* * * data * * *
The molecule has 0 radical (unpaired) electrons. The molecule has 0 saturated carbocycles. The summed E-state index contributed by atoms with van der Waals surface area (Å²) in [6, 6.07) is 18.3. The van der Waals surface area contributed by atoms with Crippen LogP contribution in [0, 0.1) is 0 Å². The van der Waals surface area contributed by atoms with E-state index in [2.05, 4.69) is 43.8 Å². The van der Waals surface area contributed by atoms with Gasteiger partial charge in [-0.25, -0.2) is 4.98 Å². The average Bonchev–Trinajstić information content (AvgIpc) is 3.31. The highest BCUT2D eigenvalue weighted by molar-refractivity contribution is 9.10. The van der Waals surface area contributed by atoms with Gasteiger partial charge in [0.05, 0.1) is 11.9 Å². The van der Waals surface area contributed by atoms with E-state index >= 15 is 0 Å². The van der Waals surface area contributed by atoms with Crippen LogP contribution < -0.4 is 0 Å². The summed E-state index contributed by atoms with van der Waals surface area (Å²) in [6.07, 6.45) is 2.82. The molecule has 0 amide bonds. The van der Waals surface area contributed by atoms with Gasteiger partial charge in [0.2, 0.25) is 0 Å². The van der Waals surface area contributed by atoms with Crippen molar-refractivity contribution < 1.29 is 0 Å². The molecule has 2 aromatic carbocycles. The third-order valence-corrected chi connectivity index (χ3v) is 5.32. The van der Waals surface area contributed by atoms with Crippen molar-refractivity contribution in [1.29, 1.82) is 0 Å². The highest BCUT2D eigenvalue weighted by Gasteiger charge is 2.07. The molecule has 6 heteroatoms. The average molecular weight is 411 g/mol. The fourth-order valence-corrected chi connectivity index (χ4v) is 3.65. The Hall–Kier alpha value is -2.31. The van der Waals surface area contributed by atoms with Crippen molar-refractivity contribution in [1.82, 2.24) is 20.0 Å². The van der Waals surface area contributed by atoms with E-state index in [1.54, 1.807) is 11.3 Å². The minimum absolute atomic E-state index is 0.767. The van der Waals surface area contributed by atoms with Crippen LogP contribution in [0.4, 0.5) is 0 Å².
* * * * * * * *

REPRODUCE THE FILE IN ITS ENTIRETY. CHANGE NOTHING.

The molecule has 0 radical (unpaired) electrons. The molecule has 0 saturated carbocycles. The summed E-state index contributed by atoms with van der Waals surface area (Å²) in [6, 6.07) is 18.3. The van der Waals surface area contributed by atoms with Crippen LogP contribution in [0, 0.1) is 0 Å². The van der Waals surface area contributed by atoms with E-state index in [2.05, 4.69) is 43.8 Å². The van der Waals surface area contributed by atoms with Gasteiger partial charge in [-0.25, -0.2) is 4.98 Å². The average Bonchev–Trinajstić information content (AvgIpc) is 3.31. The highest BCUT2D eigenvalue weighted by molar-refractivity contribution is 9.10. The van der Waals surface area contributed by atoms with Gasteiger partial charge in [0.05, 0.1) is 11.9 Å². The van der Waals surface area contributed by atoms with E-state index >= 15 is 0 Å². The van der Waals surface area contributed by atoms with Crippen LogP contribution < -0.4 is 0 Å². The summed E-state index contributed by atoms with van der Waals surface area (Å²) in [6.07, 6.45) is 2.82. The molecule has 0 amide bonds. The van der Waals surface area contributed by atoms with Gasteiger partial charge in [0.2, 0.25) is 0 Å². The van der Waals surface area contributed by atoms with Crippen molar-refractivity contribution < 1.29 is 0 Å². The molecule has 2 aromatic carbocycles. The third-order valence-corrected chi connectivity index (χ3v) is 5.32. The van der Waals surface area contributed by atoms with Crippen molar-refractivity contribution in [1.29, 1.82) is 0 Å². The highest BCUT2D eigenvalue weighted by Gasteiger charge is 2.07. The molecule has 6 heteroatoms. The average molecular weight is 411 g/mol. The fourth-order valence-corrected chi connectivity index (χ4v) is 3.65. The Hall–Kier alpha value is -2.31. The van der Waals surface area contributed by atoms with Crippen molar-refractivity contribution in [1.82, 2.24) is 20.0 Å². The van der Waals surface area contributed by atoms with E-state index in [1.54, 1.807) is 11.3 Å². The minimum absolute atomic E-state index is 0.767. The van der Waals surface area contributed by atoms with Crippen LogP contribution in [0.4, 0.5) is 0 Å².